• Jessica Fish, a postdoctoral research associate in the Norton School of Family and Consumer Sciences in the College of Agriculture and Life Sciences, received a National Science Foundation (NSF) grant at the beginning of fall semester 2014 for her research on the mental health and wellbeing of LGBTQ and minority teens.

    The NSF Grant is funding Fish’s two-year project on alcohol use in LBGTQ teens titled, “Sexual Minority Youth Alcohol Use: Risk and Protective Factors.” Fish will analyze how interpersonal relationships and developmental contexts of LGBTQ teens influence their use of alcohol. The overall goal is “to disseminate and apply these findings in ways that will help inform prevention and intervention strategies aimed at reducing LGBTQ youth and young adult alcohol use,” Fish explained.

  • The College of Agriculture and Life Sciences Research Office hosted its inaugural “CALS Poster Forum” on Monday November 10, 2014 in the University of Arizona’s Student Union Ball Room.

    The goal of this event was to showcase all research in the college, including research conducted in academic departments, centers, institutes and Cooperative Extension, and to foster collaboration. All CALS faculty, specialists, agents, directors and students were encouraged to submit and accompany a poster that would be displayed from 11 a.m. to 2 p.m.

  • What if your social media network — the actual interface, not your followers — could tip you off to a personal risk for developing a preventable medical condition, then help you figure out ways to improve your lifestyle?

    University of Arizona computer science and nutritional science researchers are working on that exact issue, determining ways to enhance artificial intelligence capabilities to predict certain chronic, yet preventable, health conditions based on a person's social media activity.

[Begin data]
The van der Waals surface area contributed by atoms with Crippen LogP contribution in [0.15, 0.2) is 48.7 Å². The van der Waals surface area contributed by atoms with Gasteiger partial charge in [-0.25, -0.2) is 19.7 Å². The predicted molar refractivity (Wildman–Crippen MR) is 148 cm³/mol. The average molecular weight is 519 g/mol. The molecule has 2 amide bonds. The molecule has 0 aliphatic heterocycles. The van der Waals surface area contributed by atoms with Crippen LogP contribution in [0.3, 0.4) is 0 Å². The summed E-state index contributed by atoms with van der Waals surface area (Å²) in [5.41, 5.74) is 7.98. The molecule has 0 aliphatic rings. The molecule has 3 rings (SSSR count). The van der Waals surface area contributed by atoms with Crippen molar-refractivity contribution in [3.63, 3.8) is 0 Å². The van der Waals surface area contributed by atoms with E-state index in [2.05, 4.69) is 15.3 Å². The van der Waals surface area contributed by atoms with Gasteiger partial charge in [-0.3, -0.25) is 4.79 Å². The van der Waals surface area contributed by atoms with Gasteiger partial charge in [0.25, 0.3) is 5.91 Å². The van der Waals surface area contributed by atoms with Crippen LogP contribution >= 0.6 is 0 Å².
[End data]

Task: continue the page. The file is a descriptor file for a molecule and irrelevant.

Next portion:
• Dogs are more than just man’s best friend. Researchers are looking at how the contribution of their gut bacteria might be making their owners healthier.

    Dr. Charles Raison, a professor of psychiatry and CNN mental health expert [and also a professor in the Norton School of Family and Consumer Sciences in the College of Agriculture and Life Sciences], is investigating whether owning a dog provides health benefits to the owners through positive changes in their microbiota.

    Throughout an individual’s life, the microbiota — or bacterial community — play an important role in maintaining health and well-being. Beneficial bacteria cover human skin and line the gastrointestinal tract, helping to digest certain foods, prevent inflammation and keep disease-causing bacteria from taking root.

  • P. Andrew "Andy" Groseta, the College of Agriculture and Life Sciences Alumnus of the Year, is a third-generation Arizona rancher who has reached pinnacles of success in his ranching career, industry leadership roles, and service to the community and his alma mater.

    A partner in Headquarters West Ltd., a statewide agribusiness firm, Groseta has served as president of the Arizona Cattle Growers Association and the National Cattlemen's Beef Association.

    Groseta was selected in 2008 by then-President George W. Bush to attend the inauguration of South Korean President Lee Myung-bak as a member of the U.S. presidential delegation. He represented U.S. cattlemen in resolving the U.S.-Korean beef trade issue, allowing U.S. beef back into South Korea.